Sergio Romo has been one of the best, most dominant relievers in baseball while setting up Brian Wilson for the past four seasons, but with Wilson headed for elbow surgery it was Santiago Casilla, not Romo, who got the call in the ninth inning last night.
Casilla did the job, saving a 4-2 win over the Phillies, and afterward manager Bruce Bochy made it clear that Casilla would be “first in line” for saves. He also left open the possibility of using multiple relievers, including Romo, in the ninth inning, but Bochy also turned to Casilla for save chances when Wilson was sidelined last year.
Romo is the best reliever in the Giants’ bullpen–sporting a 2.29 ERA and 10.7 strikeouts per nine innings for his career–but Casilla is also plenty good and it’s possible that the Giants can get more value out of keeping Romo in a setup role where he can put out fires and shut down teams in a variety of situations instead of being limited to ninth innings with leads of 1-3 runs.
The Athletics are tied for first place in the AL West for the first time since Opening Day. They took the first of a three-game series against the Astros on Friday with a wild (and controversial) overturned replay call in the ninth and Matt Olson‘s decisive walk-off home run in the 10th — the first of his career to date — then returned on Saturday and bested the Astros 7-1 to take first place.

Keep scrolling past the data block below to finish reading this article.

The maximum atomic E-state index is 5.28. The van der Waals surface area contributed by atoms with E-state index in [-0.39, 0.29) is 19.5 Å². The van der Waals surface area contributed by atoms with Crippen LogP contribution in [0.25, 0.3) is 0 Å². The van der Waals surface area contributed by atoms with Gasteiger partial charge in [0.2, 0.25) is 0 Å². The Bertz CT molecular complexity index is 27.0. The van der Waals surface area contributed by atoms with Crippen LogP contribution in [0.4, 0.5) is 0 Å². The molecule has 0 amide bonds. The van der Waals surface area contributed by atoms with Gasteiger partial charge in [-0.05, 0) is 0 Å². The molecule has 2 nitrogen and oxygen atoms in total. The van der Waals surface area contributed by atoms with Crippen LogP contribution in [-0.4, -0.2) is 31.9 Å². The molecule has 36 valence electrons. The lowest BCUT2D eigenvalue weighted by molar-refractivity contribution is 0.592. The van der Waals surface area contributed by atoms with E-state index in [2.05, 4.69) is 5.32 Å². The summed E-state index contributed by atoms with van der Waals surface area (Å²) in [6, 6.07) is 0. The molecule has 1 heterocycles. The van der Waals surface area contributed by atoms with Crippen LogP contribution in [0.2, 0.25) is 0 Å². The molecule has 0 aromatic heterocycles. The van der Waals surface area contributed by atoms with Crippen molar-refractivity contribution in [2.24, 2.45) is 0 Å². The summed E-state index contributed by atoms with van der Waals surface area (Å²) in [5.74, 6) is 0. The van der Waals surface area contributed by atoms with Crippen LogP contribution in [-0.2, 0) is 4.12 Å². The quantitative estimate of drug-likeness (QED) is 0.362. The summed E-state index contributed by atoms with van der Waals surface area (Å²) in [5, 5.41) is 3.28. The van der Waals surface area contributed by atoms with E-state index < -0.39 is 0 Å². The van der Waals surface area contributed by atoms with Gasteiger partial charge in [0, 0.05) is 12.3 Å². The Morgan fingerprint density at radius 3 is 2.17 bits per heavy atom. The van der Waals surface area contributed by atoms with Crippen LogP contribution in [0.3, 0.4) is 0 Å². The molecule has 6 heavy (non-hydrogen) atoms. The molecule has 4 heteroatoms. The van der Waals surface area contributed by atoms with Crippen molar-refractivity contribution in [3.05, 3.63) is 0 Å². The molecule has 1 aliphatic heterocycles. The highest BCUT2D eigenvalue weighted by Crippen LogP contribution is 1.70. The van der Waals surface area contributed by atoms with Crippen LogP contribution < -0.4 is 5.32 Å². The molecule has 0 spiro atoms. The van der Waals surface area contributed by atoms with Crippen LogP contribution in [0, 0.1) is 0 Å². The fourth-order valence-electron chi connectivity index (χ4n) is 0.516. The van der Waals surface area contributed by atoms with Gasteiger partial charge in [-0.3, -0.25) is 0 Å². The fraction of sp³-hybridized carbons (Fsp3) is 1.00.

Saturday’s win was less of a nail-biter than Friday’s had been, but its rewards were just as sweet. Trevor Cahill led the A’s through the first seven innings of one-hit, seven-strikeout ball, backed by seven runs on five RBI doubles from Khris Davis, Matt Olson, Stephen Piscotty and Josh Phegley. All told, the four players struck eight doubles to tie the franchise single-game record.
The Astros, meanwhile, were stymied by both Cahill and the A’s bullpen through the first eight innings of the game. Following Cahill’s seven shutout innings, Jeurys Familia took the ball in the eighth and blanked the Astros to preserve the seven-run lead. Yusmeiro Petit wasn’t quite so lucky: with one out in the top of the ninth, he pitched to a full count against Tony Kemp, then saw his 90.1-MPH fastball returned to right field for a home run. That was the first and last time the Astros crossed home plate, however, as Kyle Tucker popped out to third base and Alex Bregman cemented the loss with a fly ball to right.
Entering Saturday’s game, the Astros had not been out of first place since June 13, when they played second fiddle to the now third-place Mariners. They’ll share first-place honors with the Athletics until Sunday’s finale; it’ll take a series sweep for Oakland to take the lead in the division, but they’ve already delivered incredible results over the last two weeks (and it’s worth noting, as MLB.com’s Brian McTaggart pointed out, that Houston has now lost seven of their last eight games). The A’s climbed out of the no. 3 spot at the start of August and have steadily progressed toward first place ever since, driven by two separate four-win streaks and their two decisive wins this weekend. Susan Slusser of the San Francisco Chronicle also notes that the club has not been in first place in a non-April month since August 25, 2014 — the last year they qualified for the playoffs.